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Yoko Mossner and the Japanes Cultural Center

"A long time ago, in 1933, I was born in Tokyo, Japan. I told you the year I was born because that means I experienced World War II. I was a little girl, but I watched. There was no television, no computer, just radio, and the city was all taken over by the military.

I was in fifth grade when the bombing of Tokyo happened. They knew it was going to be bad, I guess, we were warned, and the Empress ordered us to evacuate all the elementary school children. I had to leave for about one year. About a year later the war was over. I came back to Odawara because my family moved while I was gone. Odawara was my mother's hometown and that's where the rest of my education was done.

After my schooling, I applied for a job in the American Army because I had to work. My parents died when I was really young but I liked to study English in school. So, I applied, had an interview and I was hired. I was working in the United States Petroleum Depot Headquarters. I was stationed as the Secretary to Captain Ash at the Quality Control Department.

I was very young and I'm sure a lot of the things I did were inadequate, but they were very kind. I did have an awful time on the telephone because I never talked to Americans before, but it only took about one year and I was comfortable.

My husband, meanwhile, was brought up in Saginaw and graduated law school. As soon as he graduated, he was drafted. He was sent to Japan and came to our building. We met and got to know each other. He proposed and brought me here to Saginaw in October 1957. I have been in Saginaw since then. I've never lived in any other place, besides Japan. Saginaw is my only home here in the States.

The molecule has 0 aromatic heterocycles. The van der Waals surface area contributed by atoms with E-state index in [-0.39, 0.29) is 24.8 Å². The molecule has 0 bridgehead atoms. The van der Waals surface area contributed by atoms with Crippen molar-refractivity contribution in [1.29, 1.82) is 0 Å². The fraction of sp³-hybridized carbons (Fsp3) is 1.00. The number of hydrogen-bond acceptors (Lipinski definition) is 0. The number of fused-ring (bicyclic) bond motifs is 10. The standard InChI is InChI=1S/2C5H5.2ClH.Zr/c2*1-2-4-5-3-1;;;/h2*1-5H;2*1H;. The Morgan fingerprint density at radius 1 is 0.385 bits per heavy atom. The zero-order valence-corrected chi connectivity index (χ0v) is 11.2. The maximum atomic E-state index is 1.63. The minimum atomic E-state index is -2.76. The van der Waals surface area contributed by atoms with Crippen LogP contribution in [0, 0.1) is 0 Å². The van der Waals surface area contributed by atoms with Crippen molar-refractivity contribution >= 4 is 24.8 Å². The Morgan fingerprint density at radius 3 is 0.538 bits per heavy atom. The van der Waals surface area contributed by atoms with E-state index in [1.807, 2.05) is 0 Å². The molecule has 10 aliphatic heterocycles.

After World War II, President Eisenhower said he’d seen enough destruction and misery through the war. That we should never have war in this world, and in order to do that we have to understand each other, get to know each other, then we can prevent war.

He came up with the Sister City and People to People program. Communication directly, from people all over this country to people all over that country without going through the government. The whole world, and people everywhere would want the same thing because all people are human beings.

I think if you don't understand, you will have fear. Thinking “What are they doing? Why do they do that?” But, if you understand why, and understand what kind of thinking they have, you could create better relations and that's much better than war.

President Eisenhower said, I'm a five star General, and I want to tell the people that I want peace. So he says, I would like to be remembered as a man of peace, not the five star general.

The People to People and Sister City programs laid the foundation for the garden and the tea house and still exist today.”

- Yoko Mossner, Former Executive Director of our Japanese Cultural Center of Saginaw, MI